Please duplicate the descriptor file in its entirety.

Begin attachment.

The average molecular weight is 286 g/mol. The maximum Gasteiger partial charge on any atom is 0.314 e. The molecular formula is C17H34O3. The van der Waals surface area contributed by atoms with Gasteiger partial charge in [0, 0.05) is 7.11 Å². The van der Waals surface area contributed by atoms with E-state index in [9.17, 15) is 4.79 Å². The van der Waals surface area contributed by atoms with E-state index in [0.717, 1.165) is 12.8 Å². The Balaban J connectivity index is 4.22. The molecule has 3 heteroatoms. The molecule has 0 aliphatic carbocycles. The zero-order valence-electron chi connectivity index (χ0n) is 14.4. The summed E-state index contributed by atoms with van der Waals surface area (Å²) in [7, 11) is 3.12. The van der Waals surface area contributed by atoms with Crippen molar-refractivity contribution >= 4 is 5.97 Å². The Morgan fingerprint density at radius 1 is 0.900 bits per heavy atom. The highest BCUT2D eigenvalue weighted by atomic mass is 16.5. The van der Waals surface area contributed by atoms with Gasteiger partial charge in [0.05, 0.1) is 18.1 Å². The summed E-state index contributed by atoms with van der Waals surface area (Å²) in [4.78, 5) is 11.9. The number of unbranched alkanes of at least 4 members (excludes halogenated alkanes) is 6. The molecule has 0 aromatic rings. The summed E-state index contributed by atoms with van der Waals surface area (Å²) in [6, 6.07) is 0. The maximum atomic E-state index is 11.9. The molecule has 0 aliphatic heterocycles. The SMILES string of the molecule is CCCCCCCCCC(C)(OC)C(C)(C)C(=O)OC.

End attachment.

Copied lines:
The average molecular weight is 286 g/mol. The maximum Gasteiger partial charge on any atom is 0.314 e. The molecular formula is C17H34O3. The van der Waals surface area contributed by atoms with Gasteiger partial charge in [0, 0.05) is 7.11 Å². The van der Waals surface area contributed by atoms with E-state index in [9.17, 15) is 4.79 Å². The van der Waals surface area contributed by atoms with E-state index in [0.717, 1.165) is 12.8 Å². The Balaban J connectivity index is 4.22. The molecule has 3 heteroatoms. The molecule has 0 aliphatic carbocycles. The zero-order valence-electron chi connectivity index (χ0n) is 14.4. The summed E-state index contributed by atoms with van der Waals surface area (Å²) in [7, 11) is 3.12. The van der Waals surface area contributed by atoms with Crippen molar-refractivity contribution >= 4 is 5.97 Å². The Morgan fingerprint density at radius 1 is 0.900 bits per heavy atom. The highest BCUT2D eigenvalue weighted by atomic mass is 16.5. The van der Waals surface area contributed by atoms with Gasteiger partial charge in [0.05, 0.1) is 18.1 Å². The summed E-state index contributed by atoms with van der Waals surface area (Å²) in [4.78, 5) is 11.9. The number of unbranched alkanes of at least 4 members (excludes halogenated alkanes) is 6. The molecule has 0 aromatic rings. The summed E-state index contributed by atoms with van der Waals surface area (Å²) in [6, 6.07) is 0. The maximum atomic E-state index is 11.9. The molecule has 0 aliphatic heterocycles. The SMILES string of the molecule is CCCCCCCCCC(C)(OC)C(C)(C)C(=O)OC.